When we first had a computer, I remember being super impressed by Paint. My brother would draw different things on Paint and I would think to myself “wow, this is amazing, this is the best thing ever, I want to do this!”

Growing up I didn’t really have any women role models because I honestly didn’t know about any women in this field. Because of this, I found it quite difficult to see myself in the industry. Of course, I was reading about Bill Gates doing great things, but I couldn’t necessarily relate to that.

Now, It’s definitely changing. We are seeing more and more women being promoted which is great!

Someone who has inspired me a lot is a previous colleague from Microsoft, Horina. She inspired me by how much she worked to get to where she is now. Whilst at Microsoft, I was always looking up to her to see how confident she was in a meeting or how she would keep her opinion when others were trying to put her down. I really admire that about her.”

It’s so important, that we continue to establish role models, particularly for the younger generation. What would be your advice to anyone who feels alone in the industry or is lacking women role models?

“If you feel alone, I recommend joining communities and groups for example Women in Tech in Copenhagen. This is a fantastic group that promotes women in the industry, the whole idea is to help one another.

Also, if you’re new in the industry and you see other women in your company try to reach out to them because I’m sure they will be more than happy to help and guide you.

I’m more than happy all the time to try to help and guide other women because I’ve experienced some tricky situations and I would not like others to go through some of those things.

If you are reading this and you feel alone, you can reach out to me as well!”

Community, collaboration and encouragement is key!

I wanted to say a huge congratulations for being nominated for Developer of the Year and Women in Tech Advocate of the year at the  for 2020. What factors do you feel contributed to you being nominated for both of these?

“I am not sure exactly, I have to extend a huge thank you to whoever nominated me, it is an amazing feeling! If I go back a few years, I would have never thought about myself in this position of being nominated for something.

I think what impacted me being nominated was the fact that I’ve really tried to just go out there, share my knowledge with the community by doing more public appearances at conferences, presenting at them.

Maybe it’s because I’m not just stuck in my own cubicle and am promoting other women, being part of mentorship programs.”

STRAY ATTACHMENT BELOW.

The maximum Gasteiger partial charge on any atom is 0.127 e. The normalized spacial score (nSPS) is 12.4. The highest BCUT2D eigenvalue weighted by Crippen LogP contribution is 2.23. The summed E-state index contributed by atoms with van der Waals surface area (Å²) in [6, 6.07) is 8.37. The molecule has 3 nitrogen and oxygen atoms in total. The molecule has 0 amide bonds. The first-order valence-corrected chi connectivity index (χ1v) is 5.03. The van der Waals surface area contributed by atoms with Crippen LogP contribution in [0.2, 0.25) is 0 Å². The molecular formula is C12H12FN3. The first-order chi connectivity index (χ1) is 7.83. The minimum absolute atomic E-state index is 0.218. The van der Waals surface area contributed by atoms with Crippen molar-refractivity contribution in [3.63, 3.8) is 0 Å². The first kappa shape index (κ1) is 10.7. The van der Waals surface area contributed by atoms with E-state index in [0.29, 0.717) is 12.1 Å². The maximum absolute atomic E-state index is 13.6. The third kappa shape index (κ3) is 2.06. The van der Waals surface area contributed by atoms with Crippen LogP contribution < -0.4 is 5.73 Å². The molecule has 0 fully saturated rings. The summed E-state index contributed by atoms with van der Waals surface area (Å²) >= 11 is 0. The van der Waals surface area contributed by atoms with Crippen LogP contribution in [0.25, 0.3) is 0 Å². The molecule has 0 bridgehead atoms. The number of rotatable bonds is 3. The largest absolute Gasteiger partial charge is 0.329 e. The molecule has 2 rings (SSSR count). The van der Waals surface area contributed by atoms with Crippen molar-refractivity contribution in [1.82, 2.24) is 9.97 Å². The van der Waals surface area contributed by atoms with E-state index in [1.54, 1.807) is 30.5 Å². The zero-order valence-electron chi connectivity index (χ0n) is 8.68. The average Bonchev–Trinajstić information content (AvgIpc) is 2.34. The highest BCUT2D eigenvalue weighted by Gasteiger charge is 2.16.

It’s an incredible achievement and very well deserved from all of your hard work! I know you are passionate about public speaking, what would be your tips for overcoming the initial nerves of public speaking in front of an audience?

“Something that helps me a lot is embracing the mindset that whatever I’m going to present, I know a lot about the topic because I’m working with it. Whatever I’m saying, I know it’s correct so why have any nerves?

Take the approach “I’m just presenting something that I know to a group of people.”

When you go on stage, you’re usually nervous to not say the wrong thing. But, when it’s a subject you know and are passionate about, there is no wrong thing. Even if you say something wrong, it’s not the end of the world, you can correct it later. Or just have another presentation where you say, “oh, I said something wrong in my last presentation but this is what I have learnt.”

With my presentations, I always try to think that if I have helped one person learn something new then I did my job and it was a great presentation. Remember, you don’t have to please everyone in the room!”

Thanks for sharing some great advice! As a woman in tech, what is your advice for achieving a healthy work/life balance?

“It’s all about priorities! Don’t try to do everything at the same time because then you will not finish anything, and you will not be pleased with yourself.

I’m very career focused but that doesn’t mean I don’t take time off. You should always allow yourself time off to relax. Do things outside of work, then you’ll be able to focus even more on what’s important to you.

From a management perspective, learn how to delegate and create a team around you that you trust. At home when it comes to chores, also, delegate.”

Prioritising is key. To round off, we would love to know a fun fact about yourself and any hobbies that you enjoy.

“I love the outdoors, going on hikes and discovering new places.

My fun fact — When I was a kid, I used to be a folk music singer. Also, for a very short period, I wanted to be an actress… But then programming came into my life and I changed it all.”

Maybe you can integrate some singing in your next presentation! Thank you so much for sharing Angela. It’s been an absolute pleasure speaking with you and hearing your story.

Tune in next week where we explore all things diversity and inclusion with Angela!

Are you a woman in the technology field too? How has your experience been similar or different? Do you have any questions for women in the technology industry? Would you like to get involved in this initiative? We would love to hear from you, please contact me on

By Ellie King - Principal Talent Partner - Data / AI - Nordics


Be The First To Post

Leave a Comment
* = Required Field